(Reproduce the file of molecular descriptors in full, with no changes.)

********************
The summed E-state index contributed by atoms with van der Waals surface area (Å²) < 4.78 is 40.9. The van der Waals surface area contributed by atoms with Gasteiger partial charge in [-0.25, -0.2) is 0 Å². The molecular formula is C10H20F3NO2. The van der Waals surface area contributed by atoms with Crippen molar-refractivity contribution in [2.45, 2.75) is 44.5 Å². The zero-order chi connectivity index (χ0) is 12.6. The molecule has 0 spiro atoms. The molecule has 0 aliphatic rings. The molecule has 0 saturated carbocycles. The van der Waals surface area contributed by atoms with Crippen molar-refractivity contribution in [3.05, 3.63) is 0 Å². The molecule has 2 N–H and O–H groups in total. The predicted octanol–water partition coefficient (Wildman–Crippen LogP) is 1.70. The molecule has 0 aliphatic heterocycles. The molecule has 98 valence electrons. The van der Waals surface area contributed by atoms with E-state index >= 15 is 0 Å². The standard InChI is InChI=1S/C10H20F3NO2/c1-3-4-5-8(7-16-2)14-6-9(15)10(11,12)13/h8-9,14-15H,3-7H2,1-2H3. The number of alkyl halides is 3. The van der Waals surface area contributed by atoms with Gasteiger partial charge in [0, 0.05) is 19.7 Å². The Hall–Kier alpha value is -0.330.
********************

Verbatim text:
The summed E-state index contributed by atoms with van der Waals surface area (Å²) < 4.78 is 40.9. The van der Waals surface area contributed by atoms with Gasteiger partial charge in [-0.25, -0.2) is 0 Å². The molecular formula is C10H20F3NO2. The van der Waals surface area contributed by atoms with Crippen molar-refractivity contribution in [2.45, 2.75) is 44.5 Å². The zero-order chi connectivity index (χ0) is 12.6. The molecule has 0 spiro atoms. The molecule has 0 aliphatic rings. The molecule has 0 saturated carbocycles. The van der Waals surface area contributed by atoms with Crippen molar-refractivity contribution in [3.05, 3.63) is 0 Å². The molecule has 2 N–H and O–H groups in total. The predicted octanol–water partition coefficient (Wildman–Crippen LogP) is 1.70. The molecule has 0 aliphatic heterocycles. The molecule has 98 valence electrons. The van der Waals surface area contributed by atoms with E-state index >= 15 is 0 Å². The standard InChI is InChI=1S/C10H20F3NO2/c1-3-4-5-8(7-16-2)14-6-9(15)10(11,12)13/h8-9,14-15H,3-7H2,1-2H3. The number of alkyl halides is 3. The van der Waals surface area contributed by atoms with Gasteiger partial charge in [0, 0.05) is 19.7 Å². The Hall–Kier alpha value is -0.330.